# How Do I Limit My Motor Current While Maintaining Voltage Drop Across It?

I am trying to build my knowledge of working with dc motors by using an IRF510 MOSFET to switch a motor on and off. Please refer to the schematic below to see how I hooked everything up.

$S_1$ = jumper I used to toggle the gate voltage to $0$ or $5V$
$R_P$ = pulldown resistor ($9.85k\Omega$, measured)
$R_M$ = electric motor resistance ($1\Omega$, measured)
$i_{DS}$ = drain current ($\approx750mA$, measured)
$R_{DS}$ = drain-source resistance when MOSFET is on ($0.6\Omega$, from $V_{DS}/i_{DS}$)
$V_{BATT, open}$ = open circuit voltage of 9V battery ($8.68V$)

The first thing that put me in a loop was when the battery voltage dropped after closing the switch. I took some more measurements to get a grip on what was going on:

$V_{BATT, closed}$ = battery voltage when $S_1$ is closed ($3.11V$, measured)
$V_{M}$ = motor voltage ($2.57V$, measured)
$V_{DS}$ = drain-source voltage ($0.54V$, measured)

After some research, I determined that the voltage drop was due to the internal resistance of the battery. This is what I was able to figure out after some more calculations:

$V_{R_i}$ = voltage across $R_i$ ($5.11V$, from $V_{BATT, open}-V_{BATT, closed}$)
$R_i$ = internal resistance of the battery ($2.87\Omega$, from voltage divider)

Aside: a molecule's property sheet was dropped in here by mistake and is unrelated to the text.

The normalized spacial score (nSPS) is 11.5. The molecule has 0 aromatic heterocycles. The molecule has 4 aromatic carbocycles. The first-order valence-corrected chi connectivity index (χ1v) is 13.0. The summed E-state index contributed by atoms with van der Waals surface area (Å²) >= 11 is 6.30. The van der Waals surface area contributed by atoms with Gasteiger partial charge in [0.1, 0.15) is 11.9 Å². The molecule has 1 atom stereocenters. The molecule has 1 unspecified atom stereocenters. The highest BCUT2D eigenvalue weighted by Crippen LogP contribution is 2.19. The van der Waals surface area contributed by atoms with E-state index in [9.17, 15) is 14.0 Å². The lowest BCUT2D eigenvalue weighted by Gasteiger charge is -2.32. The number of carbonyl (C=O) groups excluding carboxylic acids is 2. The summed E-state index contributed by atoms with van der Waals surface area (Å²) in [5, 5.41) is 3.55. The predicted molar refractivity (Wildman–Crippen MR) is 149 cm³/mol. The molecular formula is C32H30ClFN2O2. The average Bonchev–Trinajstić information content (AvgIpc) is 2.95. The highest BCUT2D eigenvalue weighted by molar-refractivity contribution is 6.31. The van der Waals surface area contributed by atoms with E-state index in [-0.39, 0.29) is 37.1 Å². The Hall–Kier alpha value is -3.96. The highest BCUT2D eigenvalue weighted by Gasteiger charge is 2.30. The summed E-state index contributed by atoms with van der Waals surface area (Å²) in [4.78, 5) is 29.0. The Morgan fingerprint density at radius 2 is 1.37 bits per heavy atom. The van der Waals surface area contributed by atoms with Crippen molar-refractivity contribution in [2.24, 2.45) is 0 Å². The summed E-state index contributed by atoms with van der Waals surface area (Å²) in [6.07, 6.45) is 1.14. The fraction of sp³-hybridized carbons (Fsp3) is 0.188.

My gut reaction tells me to use a voltage divider to maintain the voltage across the motor. I want to do this because my motor is rated to operate between 5V and 9V. I also want to add a current-limiting resistor in series to prevent the current from getting so high that it burns out my circuit and drains my battery. Ideally, I can achieve the desired $V_M$ if I add a resistor in parallel to the motor ($R_P$) such that the equivalent resistance of the motor and its $R_P$ ($R_{EQ}$) is much larger than $R_i + R_{DS}$. However, since $R_M=1\Omega$, the best equivalent resistance I can achieve is $approx1\Omega$, which puts be back squarely where I started. Furthermore, the series current-limiting resistor will take the lion's share of the voltage drop, thus robbing the motor of the voltage it needs.

How may I achieve the voltage drop I want and limit the current? Any help would be greatly appreciated. This is the first time I posted to StackExchange so I apologize if I broke any protocol.

• $R_P$ is the wrong side of S1. You need it to discharge the gate charge when S1 opens. You can't get 3/4 A from a PP3 style 9 V battery. +1 for giving good details and a schematic on your first post. Commented Mar 25, 2016 at 19:35